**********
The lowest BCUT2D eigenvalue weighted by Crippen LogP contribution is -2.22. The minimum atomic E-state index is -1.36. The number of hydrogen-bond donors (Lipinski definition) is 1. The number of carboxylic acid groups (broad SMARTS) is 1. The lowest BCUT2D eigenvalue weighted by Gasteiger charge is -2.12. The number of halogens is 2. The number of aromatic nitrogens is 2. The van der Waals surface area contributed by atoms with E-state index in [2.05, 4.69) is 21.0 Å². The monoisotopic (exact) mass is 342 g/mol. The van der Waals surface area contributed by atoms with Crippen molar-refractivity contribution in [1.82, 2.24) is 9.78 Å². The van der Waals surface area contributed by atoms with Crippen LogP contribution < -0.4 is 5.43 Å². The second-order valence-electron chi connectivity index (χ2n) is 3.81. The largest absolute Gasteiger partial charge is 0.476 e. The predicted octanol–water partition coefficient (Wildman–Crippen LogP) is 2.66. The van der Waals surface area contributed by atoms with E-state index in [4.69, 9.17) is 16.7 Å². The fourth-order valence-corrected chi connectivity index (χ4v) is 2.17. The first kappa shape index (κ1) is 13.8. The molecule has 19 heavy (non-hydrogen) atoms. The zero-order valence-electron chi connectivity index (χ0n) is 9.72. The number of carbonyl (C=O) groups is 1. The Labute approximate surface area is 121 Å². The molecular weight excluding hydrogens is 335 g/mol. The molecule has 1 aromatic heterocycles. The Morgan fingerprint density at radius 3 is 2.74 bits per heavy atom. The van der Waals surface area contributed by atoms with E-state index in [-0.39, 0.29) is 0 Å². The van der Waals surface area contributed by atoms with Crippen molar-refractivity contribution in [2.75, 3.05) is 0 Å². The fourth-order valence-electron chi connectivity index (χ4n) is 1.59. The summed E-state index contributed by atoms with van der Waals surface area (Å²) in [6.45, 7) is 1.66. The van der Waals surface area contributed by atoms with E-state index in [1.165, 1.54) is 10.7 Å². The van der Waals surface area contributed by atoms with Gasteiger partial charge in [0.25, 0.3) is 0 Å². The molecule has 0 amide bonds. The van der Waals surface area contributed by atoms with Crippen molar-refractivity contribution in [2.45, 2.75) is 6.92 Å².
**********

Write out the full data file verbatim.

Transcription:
The lowest BCUT2D eigenvalue weighted by Crippen LogP contribution is -2.22. The minimum atomic E-state index is -1.36. The number of hydrogen-bond donors (Lipinski definition) is 1. The number of carboxylic acid groups (broad SMARTS) is 1. The lowest BCUT2D eigenvalue weighted by Gasteiger charge is -2.12. The number of halogens is 2. The number of aromatic nitrogens is 2. The van der Waals surface area contributed by atoms with E-state index in [2.05, 4.69) is 21.0 Å². The monoisotopic (exact) mass is 342 g/mol. The van der Waals surface area contributed by atoms with Crippen molar-refractivity contribution in [1.82, 2.24) is 9.78 Å². The van der Waals surface area contributed by atoms with Crippen LogP contribution < -0.4 is 5.43 Å². The second-order valence-electron chi connectivity index (χ2n) is 3.81. The largest absolute Gasteiger partial charge is 0.476 e. The predicted octanol–water partition coefficient (Wildman–Crippen LogP) is 2.66. The van der Waals surface area contributed by atoms with E-state index in [4.69, 9.17) is 16.7 Å². The fourth-order valence-corrected chi connectivity index (χ4v) is 2.17. The first kappa shape index (κ1) is 13.8. The molecule has 19 heavy (non-hydrogen) atoms. The zero-order valence-electron chi connectivity index (χ0n) is 9.72. The number of carbonyl (C=O) groups is 1. The Labute approximate surface area is 121 Å². The molecular weight excluding hydrogens is 335 g/mol. The molecule has 1 aromatic heterocycles. The Morgan fingerprint density at radius 3 is 2.74 bits per heavy atom. The van der Waals surface area contributed by atoms with E-state index in [-0.39, 0.29) is 0 Å². The van der Waals surface area contributed by atoms with Crippen molar-refractivity contribution in [2.75, 3.05) is 0 Å². The fourth-order valence-electron chi connectivity index (χ4n) is 1.59. The summed E-state index contributed by atoms with van der Waals surface area (Å²) in [6.45, 7) is 1.66. The van der Waals surface area contributed by atoms with E-state index in [1.165, 1.54) is 10.7 Å². The van der Waals surface area contributed by atoms with Gasteiger partial charge in [0.25, 0.3) is 0 Å². The molecule has 0 amide bonds. The van der Waals surface area contributed by atoms with Crippen molar-refractivity contribution in [2.45, 2.75) is 6.92 Å².